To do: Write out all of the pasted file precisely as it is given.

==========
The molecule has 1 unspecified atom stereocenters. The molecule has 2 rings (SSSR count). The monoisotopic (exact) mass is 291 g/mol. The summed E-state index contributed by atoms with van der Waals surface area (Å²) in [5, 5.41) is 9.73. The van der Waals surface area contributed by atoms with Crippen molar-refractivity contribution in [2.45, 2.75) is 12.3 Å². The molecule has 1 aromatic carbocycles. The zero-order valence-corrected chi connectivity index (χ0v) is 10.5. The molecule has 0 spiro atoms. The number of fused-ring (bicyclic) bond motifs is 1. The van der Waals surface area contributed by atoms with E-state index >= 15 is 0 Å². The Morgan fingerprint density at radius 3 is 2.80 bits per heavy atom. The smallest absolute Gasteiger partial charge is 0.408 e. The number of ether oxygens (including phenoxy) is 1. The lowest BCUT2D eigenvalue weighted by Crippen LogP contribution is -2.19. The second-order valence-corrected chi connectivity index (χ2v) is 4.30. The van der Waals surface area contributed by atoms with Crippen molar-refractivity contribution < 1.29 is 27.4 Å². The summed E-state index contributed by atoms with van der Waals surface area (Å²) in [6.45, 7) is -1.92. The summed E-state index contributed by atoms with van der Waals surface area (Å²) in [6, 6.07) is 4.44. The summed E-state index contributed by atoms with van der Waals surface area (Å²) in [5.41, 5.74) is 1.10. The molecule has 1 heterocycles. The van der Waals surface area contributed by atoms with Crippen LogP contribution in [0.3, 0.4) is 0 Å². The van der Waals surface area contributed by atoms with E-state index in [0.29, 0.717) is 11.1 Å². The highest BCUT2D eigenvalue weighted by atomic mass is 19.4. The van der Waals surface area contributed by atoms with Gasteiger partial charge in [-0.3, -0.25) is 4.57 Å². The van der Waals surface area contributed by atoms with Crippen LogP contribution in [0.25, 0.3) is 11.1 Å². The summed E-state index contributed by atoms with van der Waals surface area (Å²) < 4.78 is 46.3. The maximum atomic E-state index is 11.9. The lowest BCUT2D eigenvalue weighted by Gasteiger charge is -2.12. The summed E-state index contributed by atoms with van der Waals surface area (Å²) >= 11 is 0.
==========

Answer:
The molecule has 1 unspecified atom stereocenters. The molecule has 2 rings (SSSR count). The monoisotopic (exact) mass is 291 g/mol. The summed E-state index contributed by atoms with van der Waals surface area (Å²) in [5, 5.41) is 9.73. The van der Waals surface area contributed by atoms with Crippen molar-refractivity contribution in [2.45, 2.75) is 12.3 Å². The molecule has 1 aromatic carbocycles. The zero-order valence-corrected chi connectivity index (χ0v) is 10.5. The molecule has 0 spiro atoms. The number of fused-ring (bicyclic) bond motifs is 1. The van der Waals surface area contributed by atoms with E-state index >= 15 is 0 Å². The Morgan fingerprint density at radius 3 is 2.80 bits per heavy atom. The smallest absolute Gasteiger partial charge is 0.408 e. The number of ether oxygens (including phenoxy) is 1. The lowest BCUT2D eigenvalue weighted by Crippen LogP contribution is -2.19. The second-order valence-corrected chi connectivity index (χ2v) is 4.30. The van der Waals surface area contributed by atoms with Crippen molar-refractivity contribution < 1.29 is 27.4 Å². The summed E-state index contributed by atoms with van der Waals surface area (Å²) in [6.45, 7) is -1.92. The summed E-state index contributed by atoms with van der Waals surface area (Å²) in [6, 6.07) is 4.44. The summed E-state index contributed by atoms with van der Waals surface area (Å²) in [5.41, 5.74) is 1.10. The molecule has 1 heterocycles. The van der Waals surface area contributed by atoms with Crippen LogP contribution in [0.3, 0.4) is 0 Å². The van der Waals surface area contributed by atoms with E-state index in [0.29, 0.717) is 11.1 Å². The highest BCUT2D eigenvalue weighted by atomic mass is 19.4. The van der Waals surface area contributed by atoms with Gasteiger partial charge in [-0.3, -0.25) is 4.57 Å². The van der Waals surface area contributed by atoms with Crippen LogP contribution in [0.25, 0.3) is 11.1 Å². The summed E-state index contributed by atoms with van der Waals surface area (Å²) < 4.78 is 46.3. The maximum atomic E-state index is 11.9. The lowest BCUT2D eigenvalue weighted by Gasteiger charge is -2.12. The summed E-state index contributed by atoms with van der Waals surface area (Å²) >= 11 is 0.